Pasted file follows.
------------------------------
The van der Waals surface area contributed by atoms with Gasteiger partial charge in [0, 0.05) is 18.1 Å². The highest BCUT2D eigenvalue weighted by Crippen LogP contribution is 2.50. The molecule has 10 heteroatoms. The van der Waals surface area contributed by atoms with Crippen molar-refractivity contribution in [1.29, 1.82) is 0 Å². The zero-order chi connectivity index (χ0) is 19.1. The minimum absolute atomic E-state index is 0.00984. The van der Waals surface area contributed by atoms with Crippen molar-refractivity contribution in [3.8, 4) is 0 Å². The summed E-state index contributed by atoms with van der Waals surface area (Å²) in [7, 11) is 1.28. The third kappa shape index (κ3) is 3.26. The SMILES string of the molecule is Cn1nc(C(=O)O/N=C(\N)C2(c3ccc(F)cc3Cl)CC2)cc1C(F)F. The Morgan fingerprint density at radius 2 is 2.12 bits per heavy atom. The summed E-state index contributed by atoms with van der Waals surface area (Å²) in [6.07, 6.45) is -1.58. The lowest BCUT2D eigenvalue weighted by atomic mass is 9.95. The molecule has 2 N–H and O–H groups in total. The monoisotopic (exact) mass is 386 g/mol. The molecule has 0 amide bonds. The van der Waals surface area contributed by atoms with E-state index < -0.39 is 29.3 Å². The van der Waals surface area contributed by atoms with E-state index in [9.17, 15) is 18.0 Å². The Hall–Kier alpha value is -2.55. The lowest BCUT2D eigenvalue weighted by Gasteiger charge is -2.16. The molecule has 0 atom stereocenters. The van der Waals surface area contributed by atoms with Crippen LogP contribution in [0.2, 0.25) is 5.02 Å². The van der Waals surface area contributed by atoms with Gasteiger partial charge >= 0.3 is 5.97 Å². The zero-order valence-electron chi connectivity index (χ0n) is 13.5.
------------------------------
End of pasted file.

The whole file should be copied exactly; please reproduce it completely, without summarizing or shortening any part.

The van der Waals surface area contributed by atoms with Gasteiger partial charge in [0, 0.05) is 18.1 Å². The highest BCUT2D eigenvalue weighted by Crippen LogP contribution is 2.50. The molecule has 10 heteroatoms. The van der Waals surface area contributed by atoms with Crippen molar-refractivity contribution in [1.29, 1.82) is 0 Å². The zero-order chi connectivity index (χ0) is 19.1. The minimum absolute atomic E-state index is 0.00984. The van der Waals surface area contributed by atoms with Crippen molar-refractivity contribution in [3.8, 4) is 0 Å². The summed E-state index contributed by atoms with van der Waals surface area (Å²) in [7, 11) is 1.28. The third kappa shape index (κ3) is 3.26. The SMILES string of the molecule is Cn1nc(C(=O)O/N=C(\N)C2(c3ccc(F)cc3Cl)CC2)cc1C(F)F. The Morgan fingerprint density at radius 2 is 2.12 bits per heavy atom. The summed E-state index contributed by atoms with van der Waals surface area (Å²) in [6.07, 6.45) is -1.58. The lowest BCUT2D eigenvalue weighted by atomic mass is 9.95. The molecule has 2 N–H and O–H groups in total. The monoisotopic (exact) mass is 386 g/mol. The molecule has 0 amide bonds. The van der Waals surface area contributed by atoms with E-state index < -0.39 is 29.3 Å². The van der Waals surface area contributed by atoms with E-state index in [9.17, 15) is 18.0 Å². The Hall–Kier alpha value is -2.55. The lowest BCUT2D eigenvalue weighted by Gasteiger charge is -2.16. The molecule has 0 atom stereocenters. The van der Waals surface area contributed by atoms with Crippen LogP contribution in [0.2, 0.25) is 5.02 Å². The van der Waals surface area contributed by atoms with Gasteiger partial charge >= 0.3 is 5.97 Å². The zero-order valence-electron chi connectivity index (χ0n) is 13.5.